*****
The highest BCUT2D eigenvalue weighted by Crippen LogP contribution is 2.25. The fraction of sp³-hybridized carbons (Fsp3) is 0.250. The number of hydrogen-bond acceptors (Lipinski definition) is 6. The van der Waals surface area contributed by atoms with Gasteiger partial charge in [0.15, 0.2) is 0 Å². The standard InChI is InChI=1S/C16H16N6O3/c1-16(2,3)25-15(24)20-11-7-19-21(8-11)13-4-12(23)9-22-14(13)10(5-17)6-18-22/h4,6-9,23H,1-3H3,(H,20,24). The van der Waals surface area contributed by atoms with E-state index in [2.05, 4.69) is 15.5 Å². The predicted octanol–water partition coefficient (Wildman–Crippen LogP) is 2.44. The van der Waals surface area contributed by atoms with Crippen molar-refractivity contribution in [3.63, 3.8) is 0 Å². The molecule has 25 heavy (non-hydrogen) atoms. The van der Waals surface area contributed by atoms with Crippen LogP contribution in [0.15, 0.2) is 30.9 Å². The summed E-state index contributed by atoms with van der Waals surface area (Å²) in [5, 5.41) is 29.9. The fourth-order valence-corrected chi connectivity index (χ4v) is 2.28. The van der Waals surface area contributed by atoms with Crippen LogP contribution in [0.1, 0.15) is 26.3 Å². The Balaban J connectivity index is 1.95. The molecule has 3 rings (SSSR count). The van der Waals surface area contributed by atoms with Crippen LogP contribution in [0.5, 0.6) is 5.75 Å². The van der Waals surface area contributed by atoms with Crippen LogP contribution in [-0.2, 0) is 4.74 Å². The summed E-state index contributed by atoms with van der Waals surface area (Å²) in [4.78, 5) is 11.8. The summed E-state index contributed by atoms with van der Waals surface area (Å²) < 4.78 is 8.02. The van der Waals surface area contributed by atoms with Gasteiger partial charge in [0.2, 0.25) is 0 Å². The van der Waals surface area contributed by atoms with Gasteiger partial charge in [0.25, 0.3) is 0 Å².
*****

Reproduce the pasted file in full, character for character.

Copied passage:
The highest BCUT2D eigenvalue weighted by Crippen LogP contribution is 2.25. The fraction of sp³-hybridized carbons (Fsp3) is 0.250. The number of hydrogen-bond acceptors (Lipinski definition) is 6. The van der Waals surface area contributed by atoms with Gasteiger partial charge in [0.15, 0.2) is 0 Å². The standard InChI is InChI=1S/C16H16N6O3/c1-16(2,3)25-15(24)20-11-7-19-21(8-11)13-4-12(23)9-22-14(13)10(5-17)6-18-22/h4,6-9,23H,1-3H3,(H,20,24). The van der Waals surface area contributed by atoms with E-state index in [2.05, 4.69) is 15.5 Å². The predicted octanol–water partition coefficient (Wildman–Crippen LogP) is 2.44. The van der Waals surface area contributed by atoms with Crippen molar-refractivity contribution in [3.63, 3.8) is 0 Å². The molecule has 25 heavy (non-hydrogen) atoms. The van der Waals surface area contributed by atoms with Crippen LogP contribution in [0.15, 0.2) is 30.9 Å². The summed E-state index contributed by atoms with van der Waals surface area (Å²) in [5, 5.41) is 29.9. The fourth-order valence-corrected chi connectivity index (χ4v) is 2.28. The van der Waals surface area contributed by atoms with Crippen LogP contribution in [0.1, 0.15) is 26.3 Å². The Balaban J connectivity index is 1.95. The molecule has 3 rings (SSSR count). The van der Waals surface area contributed by atoms with Crippen LogP contribution in [0.5, 0.6) is 5.75 Å². The van der Waals surface area contributed by atoms with Crippen LogP contribution in [-0.2, 0) is 4.74 Å². The summed E-state index contributed by atoms with van der Waals surface area (Å²) in [4.78, 5) is 11.8. The summed E-state index contributed by atoms with van der Waals surface area (Å²) < 4.78 is 8.02. The van der Waals surface area contributed by atoms with Gasteiger partial charge in [0.2, 0.25) is 0 Å². The van der Waals surface area contributed by atoms with Gasteiger partial charge in [0.25, 0.3) is 0 Å².